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Figure 5. Occipital regions activated by auditory attention.

(A) Left: average cortical surface anatomy showing occipital regions (box). AOAs in all 9 subjects, depicted on maps of their individual occipital cortex surface curvature. Bottom right: the activation map from one subject who underwent retinotopic mapping of the horizontal and vertical meridians (green lines) and two eccentric annuli (white and yellow lines). (B) Cortical surface projections of the Talairach coordinates reported by Stenbacka et al. (2007) for visual checkerboard patterns presented at 12–30° and 30–49° in the peripheral visual field, superimposed on the mean AOA map averaged across subjects. Dots represent the reported Talairach coordinates (white, 12–30°, green, 30–49°) projected to the closest corresponding location on the cortical surface for each of 60 brains in the anatomical database.

https://doi.org/10.1371/journal.pone.0004645.g005

Region of Interest (ROI) Analysis.

We used a region of interest (ROI) analysis to evaluate the reliability of AOA generation and to test whether the AOAs were implicated in perceptual analysis of sensory information or in attention-related cognitive processes. ROIs were defined using the data acquired during sparse fMRI acquisition and their responses were analyzed using the independent data set obtained in sessions using continuous imaging. ROI voxels were required to meet three criteria: percent signal change from baseline (0.1%), statistical significance of the ARM contrast (z>2.97, p<0.001, uncorrected, in a fixed-effects analysis) and minimum cluster size (20 contiguous surface voxels). The last two criteria combine to control hemisphere-wide error at p<0.05 (fixed effects analysis) [68]. Two ROIs in pericalcarine visual cortex were chosen for analysis: (1) an AOA region, including the clusters in the lingual gyrus and cuneus, and (2) a central vision region in the posterior calcarine sulcus based on the visual ARM cluster in this area.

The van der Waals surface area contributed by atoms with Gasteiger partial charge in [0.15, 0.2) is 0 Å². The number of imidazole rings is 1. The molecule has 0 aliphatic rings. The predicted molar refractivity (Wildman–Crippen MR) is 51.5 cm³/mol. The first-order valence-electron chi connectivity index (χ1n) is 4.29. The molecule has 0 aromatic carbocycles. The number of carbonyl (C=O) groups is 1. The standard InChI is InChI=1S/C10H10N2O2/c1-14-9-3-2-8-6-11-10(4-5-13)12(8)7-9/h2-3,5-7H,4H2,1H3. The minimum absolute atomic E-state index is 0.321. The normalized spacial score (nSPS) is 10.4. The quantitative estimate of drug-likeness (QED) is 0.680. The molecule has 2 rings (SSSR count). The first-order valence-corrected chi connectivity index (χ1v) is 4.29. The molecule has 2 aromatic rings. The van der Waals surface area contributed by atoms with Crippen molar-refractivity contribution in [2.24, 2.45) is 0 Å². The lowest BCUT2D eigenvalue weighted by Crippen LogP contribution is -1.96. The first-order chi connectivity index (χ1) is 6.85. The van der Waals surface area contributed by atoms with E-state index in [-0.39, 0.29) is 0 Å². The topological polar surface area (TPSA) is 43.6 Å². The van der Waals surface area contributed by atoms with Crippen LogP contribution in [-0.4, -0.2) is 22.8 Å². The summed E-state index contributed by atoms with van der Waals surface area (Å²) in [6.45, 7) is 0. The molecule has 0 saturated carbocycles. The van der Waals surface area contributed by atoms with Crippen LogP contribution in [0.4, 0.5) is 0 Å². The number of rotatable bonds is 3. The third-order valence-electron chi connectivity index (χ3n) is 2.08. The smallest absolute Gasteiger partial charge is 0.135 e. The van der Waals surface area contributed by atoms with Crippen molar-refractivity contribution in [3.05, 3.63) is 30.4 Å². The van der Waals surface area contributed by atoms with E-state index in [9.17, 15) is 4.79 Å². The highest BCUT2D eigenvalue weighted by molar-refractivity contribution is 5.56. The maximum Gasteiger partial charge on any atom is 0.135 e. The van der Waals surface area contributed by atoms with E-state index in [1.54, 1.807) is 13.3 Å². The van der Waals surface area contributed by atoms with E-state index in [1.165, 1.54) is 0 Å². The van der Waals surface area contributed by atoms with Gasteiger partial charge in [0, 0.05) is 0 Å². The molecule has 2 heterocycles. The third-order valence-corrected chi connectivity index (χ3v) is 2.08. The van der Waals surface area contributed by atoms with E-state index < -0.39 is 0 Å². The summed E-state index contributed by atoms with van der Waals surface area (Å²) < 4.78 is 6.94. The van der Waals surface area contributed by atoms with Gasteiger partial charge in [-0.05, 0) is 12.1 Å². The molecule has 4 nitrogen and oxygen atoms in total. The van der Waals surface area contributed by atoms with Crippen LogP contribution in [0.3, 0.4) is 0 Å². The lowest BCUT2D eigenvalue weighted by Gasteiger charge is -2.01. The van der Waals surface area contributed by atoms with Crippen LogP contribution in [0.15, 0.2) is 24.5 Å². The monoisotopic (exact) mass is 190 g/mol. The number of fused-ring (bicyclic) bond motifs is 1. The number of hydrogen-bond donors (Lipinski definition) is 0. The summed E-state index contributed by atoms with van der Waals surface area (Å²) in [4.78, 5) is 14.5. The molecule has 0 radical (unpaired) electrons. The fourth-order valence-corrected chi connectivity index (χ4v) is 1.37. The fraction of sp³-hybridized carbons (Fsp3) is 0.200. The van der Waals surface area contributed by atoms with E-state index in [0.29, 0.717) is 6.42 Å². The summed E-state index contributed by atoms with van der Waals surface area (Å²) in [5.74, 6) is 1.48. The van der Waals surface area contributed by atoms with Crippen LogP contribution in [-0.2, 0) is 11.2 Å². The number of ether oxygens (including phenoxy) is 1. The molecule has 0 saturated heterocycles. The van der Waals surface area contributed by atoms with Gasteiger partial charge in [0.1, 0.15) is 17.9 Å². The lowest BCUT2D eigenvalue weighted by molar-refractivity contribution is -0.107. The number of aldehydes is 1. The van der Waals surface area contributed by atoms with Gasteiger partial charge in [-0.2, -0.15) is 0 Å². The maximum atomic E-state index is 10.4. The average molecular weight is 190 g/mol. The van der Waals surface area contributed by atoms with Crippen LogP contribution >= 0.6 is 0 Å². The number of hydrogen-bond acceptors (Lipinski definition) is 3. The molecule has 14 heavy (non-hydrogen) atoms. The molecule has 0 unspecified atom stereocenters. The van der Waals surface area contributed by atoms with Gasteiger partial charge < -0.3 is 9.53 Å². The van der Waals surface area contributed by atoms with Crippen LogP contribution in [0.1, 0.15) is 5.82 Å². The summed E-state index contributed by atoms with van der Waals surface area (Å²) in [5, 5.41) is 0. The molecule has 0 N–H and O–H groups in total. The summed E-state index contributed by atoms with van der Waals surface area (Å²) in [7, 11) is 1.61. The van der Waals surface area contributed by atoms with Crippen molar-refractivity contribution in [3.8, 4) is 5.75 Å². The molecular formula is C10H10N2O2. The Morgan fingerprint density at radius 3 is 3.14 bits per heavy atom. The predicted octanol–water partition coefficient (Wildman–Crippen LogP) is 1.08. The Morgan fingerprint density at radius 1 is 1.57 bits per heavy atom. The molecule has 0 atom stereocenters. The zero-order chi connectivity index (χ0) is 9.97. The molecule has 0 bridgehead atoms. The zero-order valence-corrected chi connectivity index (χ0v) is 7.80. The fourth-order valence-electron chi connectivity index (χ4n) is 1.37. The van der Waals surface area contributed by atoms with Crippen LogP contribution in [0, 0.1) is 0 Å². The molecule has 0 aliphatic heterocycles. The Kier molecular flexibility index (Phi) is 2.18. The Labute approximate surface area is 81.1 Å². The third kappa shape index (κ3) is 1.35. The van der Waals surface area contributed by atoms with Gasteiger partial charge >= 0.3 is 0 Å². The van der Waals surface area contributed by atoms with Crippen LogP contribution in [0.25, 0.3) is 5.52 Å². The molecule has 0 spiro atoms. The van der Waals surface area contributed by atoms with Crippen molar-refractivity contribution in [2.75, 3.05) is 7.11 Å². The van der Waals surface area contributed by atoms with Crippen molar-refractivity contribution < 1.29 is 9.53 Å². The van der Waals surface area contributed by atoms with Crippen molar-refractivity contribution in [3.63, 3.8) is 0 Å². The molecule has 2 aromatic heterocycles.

Three distinct repeated-measures ANOVAs (treating subjects as a random factor) were performed to test the significance of the ARM and SDA effects using the continuous imaging data. The effects of intermodal attention (i.e. the ARMs) were verified in an ANOVA using the data from the two bimodal conditions (BA and BV). Separate analyses were also performed using data from either the auditory (BA and UA conditions) or visual (BV and UV) attention conditions' data alone, in order to compare activations in the presence and absence of stimuli in the unattended modality.

Task-switching Activation Analysis.

We evaluated the hypothesis that AOAs might reflect cognitive operations associated with task switching at block boundaries [56] by analyzing event-related time course regressors modeling the beginning and end of bimodal stimulus blocks where attention switched from the auditory to the visual modality or vice versa. Event-related time course regressors were created to model the BOLD response produced when subjects switched between performing the auditory and visual tasks. Task-switching events were modeled as square waves beginning at the conclusion of one block and ending 2 seconds later in the following block. Switching events were included for the transitions between all temporally adjacent bimodal blocks with different task modalities. These boxcar time courses were convolved with a standard, bigamma hemodynamic response function [69]. A fixed-effects t-test assessed the fit between the modeled and observed BOLD time courses for each surface voxel. T-maps were double-thresholded using statistical significance (t>3) and cluster size (20 contiguous surface voxels) as criteria.

Response-related Activation Analysis.

Event-related time course regressors were also used to determine whether AOAs primarily reflected detection of the unpredictable auditory targets. The measured time course of subjects' button press responses associated with auditory target hits were convolved with a hemodynamic response function (HRF) for both the sparse and continuous imaging sessions. These target-related regressors were contrasted with regressors representing the periods during which subjects made no responses. Within auditory attention blocks, response events were modeled as positive square waves spanning the 750 ms prior to a recorded response, and non-response epochs (of variable length, spanning the intervals between each two response events) were modeled as negative square waves. The resulting two boxcar time courses were normalized to have equal energy, summed together, and were convolved with the standard HRF. A fixed-effects t-test assessed where the time courses for each surface voxel was non-zero. T-maps were double-thresholded using statistical significance (t>3) and cluster size (20 contiguous surface voxels) as criteria.

Functional Connectivity Analysis.